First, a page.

At this point we began looking into the snow pack levels in the lakes 350,000 square acre drainage area. We visited the Cascade Bureau of Reclamation in order to determine where the snow pack survey sites were located and what the predicted snow pack levels were for this year. We found most survey sights are unmanned stations in the high mountains surrounding the reservoir. Snow levels are automatically recorded and sent by satellite to Rick Wells in Boise who compiles an annual report. We were able to obtain copies of last years report as well as the predictions for this year. It was determined that it would take 120% of a normal winter's precipitation in order to fill the reservoir to normal levels. Snowtell, a computerized snow pack measuring service, was predicting 250% of normal. This was enough run-off to carry out our proposed flushing project. It was time to begin collecting hard data on just how much total phosphate was locked in biomass in our lake and when the best time for flushing would be.

Each week we used HACH and LaMotte test kits to run total phosphate tests on water we gathered from a variety of testing sites around the lake. These tests required at least 30 minutes of boiling the water sample in a solution with sulfuric acid in order to break down the phosphate locked in the biomass and took much of our after school time. So it wa,s disappointing when the test did not give a promising out look on the workability of our project. Low levels of total phosphate indicated that there was minute amounts of phosphate locked in biomass. We took the problem to Dewey Worth at the Department of Environmental Quality, who explained that low phosphate levels were to be expected considering the time of the year, which was late fall-early winter.

During the summer the cyano-bacteria use the external source of phosphate to grow, locking it up in their biomass. When the algae dies it sinks to the bottom of the reservoir, taking the locked up phosphate with it. The top of the lake then cools in the early fall and the warmer water on the bottom rises causing mixing between the layers, bringing to the surface the biomass that has settled during the summer. Fortunately in early fall the biomass has not had time to break down and the phosphate is still locked up. The algae have no phosphate readily available to grow so only minor blooms occur. Within a few weeks the biomass resettles, and for the remainder of the winter there is no mixing between the levels. It was during the late fall, after the biomass has settled out of epilimnium that we ran a series of tests. We ran these tests using deep water samples instead of surface samples, and found higher total phosphate. These results supported the theorized conditions during fall turnover.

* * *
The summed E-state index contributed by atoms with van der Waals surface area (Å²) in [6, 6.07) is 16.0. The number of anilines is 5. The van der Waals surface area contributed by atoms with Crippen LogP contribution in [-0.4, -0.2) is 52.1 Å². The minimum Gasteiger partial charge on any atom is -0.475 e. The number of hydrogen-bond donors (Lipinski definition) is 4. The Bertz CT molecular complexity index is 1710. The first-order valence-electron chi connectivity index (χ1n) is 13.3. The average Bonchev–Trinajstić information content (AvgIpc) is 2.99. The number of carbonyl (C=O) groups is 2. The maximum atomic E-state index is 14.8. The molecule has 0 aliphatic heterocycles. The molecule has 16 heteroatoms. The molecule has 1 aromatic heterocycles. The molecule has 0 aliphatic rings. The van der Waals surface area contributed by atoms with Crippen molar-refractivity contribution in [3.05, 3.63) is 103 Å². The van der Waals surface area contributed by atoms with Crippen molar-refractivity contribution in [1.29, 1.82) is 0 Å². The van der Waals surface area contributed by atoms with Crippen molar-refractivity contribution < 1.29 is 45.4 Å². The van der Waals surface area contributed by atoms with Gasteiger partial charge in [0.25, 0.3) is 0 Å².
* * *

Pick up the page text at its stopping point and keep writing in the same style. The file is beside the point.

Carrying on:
As far as determining when the best time to flush is concerned, we compiled what we had learned and concluded it would be best to flush just before spring and possibly fall turnover. This was due to the fact that just before spring turnover the biomass has had all winter to settle and break down. Because our dam drains from the bottom of the lake we could flush the phosphate while it was concentrated in the hypolimnium. If we waited until after spring turnover the phosphorus would be distributed and it would take more draining to eliminate the same amount of phosphate. We could flush, again, just before fall turnover for the same reasons. The biomass that died during the summer and settled to the bottom could be flushed in a concentrated amount.